Sunday, 25 January 2015

How little I know about trade marks

6 January 2015, 10.30 am

I attend a meeting of the Trade Marks Committee.  I have not done any trade mark work since they changed the law while I wasn’t looking (perhaps I should have been looking, but in my defence I was having a baby at the time and was a little distracted).  So, I am not able to contribute much, but it is good fun listening anyway.

Things have changed in the trade mark world since I was practising.  It was all about exam reports back then.  You filed a trade mark application; you got an exam report.  The objections were many and varied.  For example, if you tried to register, let’s say, APPLE for computer software, it would be dismissed as:

  • Descriptive for software relating to apples.  (So you would exclude software relating to apples from your specification of goods.)
  • Deceptive for software not relating to apples.  (So you would also exclude software not relating to apples.)
  • Listed in someone’s phone book.
  • The word for something anatomically inappropriate in some West African tribal language.
  • Confusingly similar to MANGO, which is registered for clothes.  (So you would exclude software not relating to apples but relating to mangos.)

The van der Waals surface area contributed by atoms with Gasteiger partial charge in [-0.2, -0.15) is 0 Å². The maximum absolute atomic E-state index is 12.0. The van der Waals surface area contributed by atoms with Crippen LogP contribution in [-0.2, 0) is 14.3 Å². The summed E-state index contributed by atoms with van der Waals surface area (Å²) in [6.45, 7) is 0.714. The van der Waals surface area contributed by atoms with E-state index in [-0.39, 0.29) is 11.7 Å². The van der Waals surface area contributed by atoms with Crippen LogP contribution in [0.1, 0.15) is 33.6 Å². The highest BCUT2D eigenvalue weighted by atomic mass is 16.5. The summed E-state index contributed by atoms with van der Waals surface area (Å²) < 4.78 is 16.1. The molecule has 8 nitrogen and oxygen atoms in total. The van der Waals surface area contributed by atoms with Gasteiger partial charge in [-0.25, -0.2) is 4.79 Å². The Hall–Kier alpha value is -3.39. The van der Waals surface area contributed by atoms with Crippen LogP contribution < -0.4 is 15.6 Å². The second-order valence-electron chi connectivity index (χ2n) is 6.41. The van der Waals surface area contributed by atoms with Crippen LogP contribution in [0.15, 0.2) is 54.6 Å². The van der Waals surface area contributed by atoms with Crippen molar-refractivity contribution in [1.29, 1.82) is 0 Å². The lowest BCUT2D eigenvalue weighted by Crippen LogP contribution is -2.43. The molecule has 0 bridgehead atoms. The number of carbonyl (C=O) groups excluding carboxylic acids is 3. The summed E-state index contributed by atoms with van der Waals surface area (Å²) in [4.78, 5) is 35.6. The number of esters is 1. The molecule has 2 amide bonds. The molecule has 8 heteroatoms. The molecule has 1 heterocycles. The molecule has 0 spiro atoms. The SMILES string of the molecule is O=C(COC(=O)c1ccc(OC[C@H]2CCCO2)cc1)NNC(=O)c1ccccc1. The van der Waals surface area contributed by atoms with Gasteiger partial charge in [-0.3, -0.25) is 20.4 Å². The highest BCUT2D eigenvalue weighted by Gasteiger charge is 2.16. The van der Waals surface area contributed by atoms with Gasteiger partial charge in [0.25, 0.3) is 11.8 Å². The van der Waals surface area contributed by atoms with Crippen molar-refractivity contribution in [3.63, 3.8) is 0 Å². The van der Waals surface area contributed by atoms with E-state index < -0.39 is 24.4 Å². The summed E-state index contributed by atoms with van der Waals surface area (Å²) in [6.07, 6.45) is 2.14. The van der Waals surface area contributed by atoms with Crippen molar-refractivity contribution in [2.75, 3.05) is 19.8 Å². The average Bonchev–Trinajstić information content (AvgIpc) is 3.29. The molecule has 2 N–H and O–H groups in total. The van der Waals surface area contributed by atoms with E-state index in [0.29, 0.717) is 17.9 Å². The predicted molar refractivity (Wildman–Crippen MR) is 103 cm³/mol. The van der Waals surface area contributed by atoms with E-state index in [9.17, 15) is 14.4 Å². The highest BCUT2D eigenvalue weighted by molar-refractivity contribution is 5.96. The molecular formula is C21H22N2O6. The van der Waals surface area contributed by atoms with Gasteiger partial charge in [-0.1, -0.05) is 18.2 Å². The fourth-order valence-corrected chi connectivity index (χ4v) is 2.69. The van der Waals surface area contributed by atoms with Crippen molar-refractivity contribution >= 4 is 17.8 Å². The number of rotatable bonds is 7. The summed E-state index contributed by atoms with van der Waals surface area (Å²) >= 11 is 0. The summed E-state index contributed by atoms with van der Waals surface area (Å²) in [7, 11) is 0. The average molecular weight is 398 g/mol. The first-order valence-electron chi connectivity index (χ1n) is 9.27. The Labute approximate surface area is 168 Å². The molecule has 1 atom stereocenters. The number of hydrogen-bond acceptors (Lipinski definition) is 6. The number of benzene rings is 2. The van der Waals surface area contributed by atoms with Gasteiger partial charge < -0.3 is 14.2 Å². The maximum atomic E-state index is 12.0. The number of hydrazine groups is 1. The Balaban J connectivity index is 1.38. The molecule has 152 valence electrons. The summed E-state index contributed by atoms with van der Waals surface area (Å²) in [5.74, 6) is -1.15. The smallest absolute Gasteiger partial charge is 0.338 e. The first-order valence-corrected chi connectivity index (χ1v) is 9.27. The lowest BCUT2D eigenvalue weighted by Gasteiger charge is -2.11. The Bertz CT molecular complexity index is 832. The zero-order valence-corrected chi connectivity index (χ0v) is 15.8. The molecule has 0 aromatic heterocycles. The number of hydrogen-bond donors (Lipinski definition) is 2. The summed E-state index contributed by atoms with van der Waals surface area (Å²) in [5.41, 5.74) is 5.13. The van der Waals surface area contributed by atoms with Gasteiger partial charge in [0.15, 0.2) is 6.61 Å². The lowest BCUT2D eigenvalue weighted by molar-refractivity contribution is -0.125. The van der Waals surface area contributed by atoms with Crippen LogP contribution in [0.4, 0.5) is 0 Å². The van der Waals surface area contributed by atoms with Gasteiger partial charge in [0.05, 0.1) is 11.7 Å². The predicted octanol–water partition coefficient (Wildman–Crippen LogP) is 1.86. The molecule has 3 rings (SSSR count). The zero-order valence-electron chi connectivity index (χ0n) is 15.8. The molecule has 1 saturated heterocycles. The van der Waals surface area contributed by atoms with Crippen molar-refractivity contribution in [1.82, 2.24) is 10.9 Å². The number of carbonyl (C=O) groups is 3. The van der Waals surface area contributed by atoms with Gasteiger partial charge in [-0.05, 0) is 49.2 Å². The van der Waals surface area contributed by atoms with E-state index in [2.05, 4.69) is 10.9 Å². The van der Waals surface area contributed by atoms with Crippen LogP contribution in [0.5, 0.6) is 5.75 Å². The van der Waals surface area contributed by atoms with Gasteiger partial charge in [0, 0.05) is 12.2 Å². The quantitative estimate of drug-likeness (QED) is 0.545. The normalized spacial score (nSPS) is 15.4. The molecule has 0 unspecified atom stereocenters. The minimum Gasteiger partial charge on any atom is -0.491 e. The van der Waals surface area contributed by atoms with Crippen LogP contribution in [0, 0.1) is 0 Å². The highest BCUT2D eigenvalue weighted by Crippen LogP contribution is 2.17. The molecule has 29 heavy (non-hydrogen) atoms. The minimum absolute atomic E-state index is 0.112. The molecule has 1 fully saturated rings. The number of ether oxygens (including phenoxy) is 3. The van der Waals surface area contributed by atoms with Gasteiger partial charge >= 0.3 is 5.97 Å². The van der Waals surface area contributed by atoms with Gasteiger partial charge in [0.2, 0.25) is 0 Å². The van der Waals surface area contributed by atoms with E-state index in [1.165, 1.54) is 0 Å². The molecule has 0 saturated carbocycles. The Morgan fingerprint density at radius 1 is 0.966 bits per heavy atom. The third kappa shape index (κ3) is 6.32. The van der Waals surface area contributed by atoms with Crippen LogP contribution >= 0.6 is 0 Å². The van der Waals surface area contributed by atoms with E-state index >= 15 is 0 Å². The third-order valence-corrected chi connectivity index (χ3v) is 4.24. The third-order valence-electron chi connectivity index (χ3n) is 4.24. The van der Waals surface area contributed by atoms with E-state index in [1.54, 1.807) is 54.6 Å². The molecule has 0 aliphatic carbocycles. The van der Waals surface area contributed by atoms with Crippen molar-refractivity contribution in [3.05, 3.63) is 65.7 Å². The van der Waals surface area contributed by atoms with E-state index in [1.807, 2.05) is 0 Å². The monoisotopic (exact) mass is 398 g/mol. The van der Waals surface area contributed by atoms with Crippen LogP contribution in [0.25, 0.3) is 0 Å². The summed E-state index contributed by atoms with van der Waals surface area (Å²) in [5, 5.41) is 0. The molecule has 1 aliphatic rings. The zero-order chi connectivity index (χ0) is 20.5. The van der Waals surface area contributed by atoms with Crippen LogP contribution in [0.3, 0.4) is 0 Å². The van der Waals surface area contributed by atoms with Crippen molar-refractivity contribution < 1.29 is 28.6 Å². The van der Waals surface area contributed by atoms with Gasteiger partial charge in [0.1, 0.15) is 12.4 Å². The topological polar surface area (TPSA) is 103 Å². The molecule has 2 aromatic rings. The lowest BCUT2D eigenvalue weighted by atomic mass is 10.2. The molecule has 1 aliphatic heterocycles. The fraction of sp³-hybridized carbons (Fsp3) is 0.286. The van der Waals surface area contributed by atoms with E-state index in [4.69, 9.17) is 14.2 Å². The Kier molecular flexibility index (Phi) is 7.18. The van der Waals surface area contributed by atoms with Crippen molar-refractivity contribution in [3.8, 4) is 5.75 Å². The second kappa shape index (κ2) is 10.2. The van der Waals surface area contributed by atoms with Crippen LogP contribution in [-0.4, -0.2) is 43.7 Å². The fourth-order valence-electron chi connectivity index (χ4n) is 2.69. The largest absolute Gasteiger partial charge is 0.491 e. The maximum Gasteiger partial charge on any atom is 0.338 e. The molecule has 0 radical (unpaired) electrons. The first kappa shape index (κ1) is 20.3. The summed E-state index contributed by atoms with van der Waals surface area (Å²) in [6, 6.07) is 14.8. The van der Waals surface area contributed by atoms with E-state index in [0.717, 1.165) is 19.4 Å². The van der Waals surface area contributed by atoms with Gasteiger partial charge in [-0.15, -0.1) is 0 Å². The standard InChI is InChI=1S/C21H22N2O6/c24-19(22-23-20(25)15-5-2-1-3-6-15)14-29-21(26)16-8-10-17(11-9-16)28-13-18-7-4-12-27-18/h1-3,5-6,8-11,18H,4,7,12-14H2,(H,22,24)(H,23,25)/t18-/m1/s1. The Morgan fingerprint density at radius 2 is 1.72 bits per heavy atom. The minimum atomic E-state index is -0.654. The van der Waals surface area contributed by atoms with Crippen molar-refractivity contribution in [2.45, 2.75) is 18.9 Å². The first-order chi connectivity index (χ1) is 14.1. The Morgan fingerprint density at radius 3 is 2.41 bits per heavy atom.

• In colour.
  • In black and white.
  • Not part of a series.
  • Too high up on the page.

These days, I gather trade mark law is much more focused on commercial issues like Is the bloke down the road likely to turn up at your warehouse with a sledgehammer because you’re nicking his customers, or Will you get away with it on Twitter®?  Which I cannot help thinking is slightly nearer the point.

Anyway, it’s alright because the nice people on the Trade Marks Committee are going to start writing beginner-level briefing notes on the major trade mark issues of the day, for CIPA members who would no longer recognise a trade mark if it crossed the road in front of them.  It is perhaps not alright that the Vice-President falls into this category.

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